Ungerstedt U, Hallström A. In vivo microdialysis, a new approach to the analysis of neurotransmitters in the brain. Life Sci 1987; 41: 861–4PubMedCrossRefGoogle Scholar
  106. 106.
    Benveniste H, Hüttemeier C. Microdialysis — theory and application. Prog Neurobiol 1990; 35: 195–215PubMedCrossRefGoogle Scholar
  107. 107.
    Kissinger P, Hart J, Adams R. Voltammetry in brain tissue: a new neurophysiological measurement. Brain Res 1973; 55: 209–13PubMedCrossRefGoogle Scholar
  108. 108.
    Cenci A, Kalen P, Mandel R, et al. Regional differences in the regulation of dopamine and noradrenaline release in medial frontal cortex, nucleus accumbens and caudate-putamen: a microdialysis study in the rat. Brain Res 1992; 581: 217–28PubMedCrossRefGoogle Scholar
  109. 109.
    Imperato A, Honore T, Jensen L. Dopamine release in the nucleus caudatus and the nucleus accumbens is under glutamatergic control through non-NMDA receptors: a study in freely moving rats. Brain Res 1990; 530: 223–8PubMedCrossRefGoogle Scholar
  110. 110.
    Meeusen R, Sarre S, De Meirleir K, et al. Microdialysis as a method to measure central catecholamines during exercise [abstract]. Med Sci Sports Exerc 1994; 26(5): S23Google Scholar
  111. 111.
    Pagliari R, Peyrin L, Milano S. Effect of submaximal physical exercise in norepinephrine release in the rat frontal cortex: a study with microdialysis. In: Louilot A, Durkin T, Spampinato U, et al., editors. Monitoring molecules in neuroscience. Gradignan: Publi Typ 1994; 342–3Google Scholar
  112. 112.
    Hattori S, Li Q, Matsui N, et al. Treadmill running combined with microdialysis can evaluate motor deficit and improvement following dopaminergic grafts in 6-OHDAlesioned rats. Res Neurol Neurosci 1993; 6: 65–72Google Scholar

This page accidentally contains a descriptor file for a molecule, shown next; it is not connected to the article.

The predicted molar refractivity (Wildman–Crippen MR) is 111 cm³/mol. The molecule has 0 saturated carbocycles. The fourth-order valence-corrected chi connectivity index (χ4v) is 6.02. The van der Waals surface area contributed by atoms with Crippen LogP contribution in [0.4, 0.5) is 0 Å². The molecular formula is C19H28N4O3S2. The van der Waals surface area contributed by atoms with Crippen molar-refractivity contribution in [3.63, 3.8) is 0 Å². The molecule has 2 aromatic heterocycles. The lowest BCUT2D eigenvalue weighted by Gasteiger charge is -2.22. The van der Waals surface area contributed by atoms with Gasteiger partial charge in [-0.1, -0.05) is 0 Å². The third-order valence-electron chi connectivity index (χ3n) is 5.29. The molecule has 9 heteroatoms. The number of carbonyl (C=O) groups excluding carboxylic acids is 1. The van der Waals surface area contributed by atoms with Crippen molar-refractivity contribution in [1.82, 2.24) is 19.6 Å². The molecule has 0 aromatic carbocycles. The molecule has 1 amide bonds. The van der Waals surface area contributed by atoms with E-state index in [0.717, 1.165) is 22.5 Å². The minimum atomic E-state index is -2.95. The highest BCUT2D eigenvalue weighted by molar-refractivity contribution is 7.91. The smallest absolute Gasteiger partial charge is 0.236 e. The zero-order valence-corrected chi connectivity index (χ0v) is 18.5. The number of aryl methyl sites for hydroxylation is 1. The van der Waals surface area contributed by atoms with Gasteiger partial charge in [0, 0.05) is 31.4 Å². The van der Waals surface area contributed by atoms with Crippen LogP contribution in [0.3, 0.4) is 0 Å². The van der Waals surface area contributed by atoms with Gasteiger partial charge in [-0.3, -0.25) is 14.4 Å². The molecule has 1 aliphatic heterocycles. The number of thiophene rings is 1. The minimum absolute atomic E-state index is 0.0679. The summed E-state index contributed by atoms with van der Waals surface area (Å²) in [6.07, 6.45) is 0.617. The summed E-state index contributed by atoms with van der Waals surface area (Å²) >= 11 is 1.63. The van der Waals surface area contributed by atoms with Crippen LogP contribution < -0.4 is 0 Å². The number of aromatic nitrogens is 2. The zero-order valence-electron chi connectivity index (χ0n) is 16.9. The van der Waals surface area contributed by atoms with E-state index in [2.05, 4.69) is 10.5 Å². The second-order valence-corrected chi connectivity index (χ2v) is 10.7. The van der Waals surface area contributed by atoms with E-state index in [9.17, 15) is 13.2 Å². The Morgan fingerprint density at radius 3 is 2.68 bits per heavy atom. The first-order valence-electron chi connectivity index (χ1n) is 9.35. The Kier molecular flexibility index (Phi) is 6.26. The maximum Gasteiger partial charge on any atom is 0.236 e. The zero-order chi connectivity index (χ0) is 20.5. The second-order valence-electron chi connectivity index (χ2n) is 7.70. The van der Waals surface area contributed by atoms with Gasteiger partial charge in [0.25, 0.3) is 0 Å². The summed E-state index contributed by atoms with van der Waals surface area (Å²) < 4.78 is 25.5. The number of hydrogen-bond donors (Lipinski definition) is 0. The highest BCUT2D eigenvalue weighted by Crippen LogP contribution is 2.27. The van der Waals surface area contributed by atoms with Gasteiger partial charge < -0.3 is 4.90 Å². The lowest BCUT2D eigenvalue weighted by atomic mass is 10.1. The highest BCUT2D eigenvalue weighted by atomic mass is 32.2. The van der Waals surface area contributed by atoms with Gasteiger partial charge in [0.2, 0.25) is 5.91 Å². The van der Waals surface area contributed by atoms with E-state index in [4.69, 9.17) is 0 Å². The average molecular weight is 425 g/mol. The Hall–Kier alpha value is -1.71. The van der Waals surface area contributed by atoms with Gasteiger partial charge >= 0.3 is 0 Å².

113. 113.
    Sabol K, Richard J, Freed C. In vivo dialysis measurements of dopamine and DOPAC in rats trained to turn on a circular treadmill. Pharmacol Biochem Behav 1990; 36: 21–8PubMedCrossRefGoogle Scholar
  114. 114.
    Meeusen R, Smolders I, Sarre S, et al. The effects of exercise on extracellular glutamate (GLU) and gamma-aminobutyric acid (GABA) in rat striatum, a microdialysis study [abstract]. Med Sci Sports Exerc 1995; 27(5): S215Google Scholar
  115. 115.
    Gerin C, Legrand A, Privat A. Study of 5-HT release with chronically implanted microdialysis probe in the ventral horn of the spinal cord of unrestrained rats during exercise on a treadmill. J Neurosci Methods 1994; 52: 129–41PubMedCrossRefGoogle Scholar
  116. 116.
    Guadalupe T, Perez-Rodrigez I, Gonzalez-Mora J. Involvement of nucleus accumbens dopamine in motor activity: a voltammetric study. In: Louilot A, Durkin T, Spampinato U, et al., editors. Monitoring molecules in neuroscience. Gradignan: Publi Typ 1994; 179–80Google Scholar
  117. 117.
    Chaouloff F. Influence of physical exercise on 5-HT1A receptor- and anxiety-related behaviours. Neurosci Lett 1994; 176: 226–30PubMedCrossRefGoogle Scholar

Copyright information

© Adis International Limited 1995

Authors and Affiliations

  • Romain Meeusen
    • 1
  • Kenny De Meirleir
    • 1
  1. 1.Dept Human Physiology and SportsmedicineVrije Universiteit BrusselBrusselsBelgium

Personalised recommendations